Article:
MOUNTAIN CITY, Tenn. (WJHL) — The University of Texas has asked the Johnson County school system to change Johnson County High School’s longhorn logo.

That’s according to Stephen Long, supervisor of athletics for Johnson County schools.

Long says the university sent the school system a cease-and-desist letter, claiming Johnson County High School’s longhorn logo is a copyright infringement of the university’s logo.

Johnson County High School and the University of Texas both use the “longhorns” nickname.

Johnson County HS logo (left) versus the University of Texas logo (right)

The county school board recently voted to stop using the logo after receiving the university’s letter.

Long says the board first learned of the legal challenge in January and recently decided not to fight the request.

“We were advised that the cost could be hundreds of thousands of dollars,” he said.

Instead, Long says a Johnson County teacher has designed an alternative logo which the school board’s attorney will submit to the University of Texas legal counsel for review and feedback.

News Channel 11’s Blake Lipton spoke with Johnson County high school graduate Ryan Carroll on Friday, who said he agrees the University of Texas has a case.

“The problem being we aren’t using it to make money, we aren’t using in a way that would confuse us, a 600 person high school, with the University of Texas in Austin,” said Carroll.

A sign outside Johnson County High School displays the school’s longhorn logo.

He also said he is worried about the financial impact changing the logo would have on the school.

“All the uniforms and things are going to be changed and that’s just going to cost money and the money is just coming out of the system and this is just a school that really can’t afford that,” said Carroll. “If this continues it can be every school in the area and that’s just going to be a tax on the educational system that’s already taxed in an impoverished part of Northeast Tennessee.”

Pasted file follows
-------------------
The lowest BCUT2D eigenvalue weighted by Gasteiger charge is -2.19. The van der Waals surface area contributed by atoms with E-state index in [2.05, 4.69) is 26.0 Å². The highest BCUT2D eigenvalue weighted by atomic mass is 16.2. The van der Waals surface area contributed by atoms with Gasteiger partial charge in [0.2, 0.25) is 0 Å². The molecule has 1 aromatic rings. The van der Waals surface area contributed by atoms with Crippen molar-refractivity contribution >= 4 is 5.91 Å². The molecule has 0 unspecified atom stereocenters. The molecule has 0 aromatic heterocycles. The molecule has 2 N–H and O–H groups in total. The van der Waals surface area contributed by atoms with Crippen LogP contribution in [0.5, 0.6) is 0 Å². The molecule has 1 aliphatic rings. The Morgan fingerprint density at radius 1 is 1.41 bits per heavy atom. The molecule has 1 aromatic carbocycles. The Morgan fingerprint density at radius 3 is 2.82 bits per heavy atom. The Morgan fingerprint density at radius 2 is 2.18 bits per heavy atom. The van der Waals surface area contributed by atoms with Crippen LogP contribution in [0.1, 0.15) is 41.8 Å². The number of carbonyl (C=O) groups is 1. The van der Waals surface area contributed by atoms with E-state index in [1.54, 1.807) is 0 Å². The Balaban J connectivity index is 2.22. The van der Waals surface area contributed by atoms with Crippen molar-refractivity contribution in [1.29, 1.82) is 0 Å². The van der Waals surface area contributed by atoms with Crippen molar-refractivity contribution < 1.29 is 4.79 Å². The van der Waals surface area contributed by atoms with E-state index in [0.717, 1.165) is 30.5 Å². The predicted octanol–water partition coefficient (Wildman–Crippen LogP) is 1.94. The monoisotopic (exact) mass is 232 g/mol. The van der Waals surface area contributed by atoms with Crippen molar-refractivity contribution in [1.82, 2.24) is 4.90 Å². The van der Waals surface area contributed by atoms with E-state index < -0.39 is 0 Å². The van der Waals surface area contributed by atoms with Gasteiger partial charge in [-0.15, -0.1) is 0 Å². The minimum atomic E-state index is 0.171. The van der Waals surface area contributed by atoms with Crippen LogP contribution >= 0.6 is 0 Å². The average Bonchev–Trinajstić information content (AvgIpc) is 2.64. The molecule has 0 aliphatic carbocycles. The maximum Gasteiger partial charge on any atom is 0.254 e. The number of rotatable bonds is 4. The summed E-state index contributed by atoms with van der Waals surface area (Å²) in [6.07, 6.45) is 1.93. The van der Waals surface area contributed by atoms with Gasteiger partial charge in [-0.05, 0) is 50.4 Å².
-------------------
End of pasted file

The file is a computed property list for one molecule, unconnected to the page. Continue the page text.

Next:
Others think there is bigger things to worry about these days.

“I hate that Johnson County already had it for so long for so many years before it’s been caught,” said Allan Foschino, a Johnson County resident, “but we should’ve researched better I think.”

“I guess the way I look at it,” said Joe Savery, another Johnson County resident, “if it wasn’t for Tennessee, there wouldn’t be a Texas, so we did our part to help them then they get petty, but no big deal.”

The University of Texas at Austin issued a statement to News Channel 11 Friday afternoon.

“The University of Texas at Austin, like many other universities around the country, works to protect its federally registered trademarks. The university reached out to the Johnson County school system back in January when we learned of a potential trademark violation. We have been collaborating with the district since then to come up with alternatives and come to a mutually workable solution that affords ample time to phase in a new logo.”

Matt Pene, Media Relations Manager at The University of Texas at Austin

Johnson County High School will continue to use the “longhorns” nickname.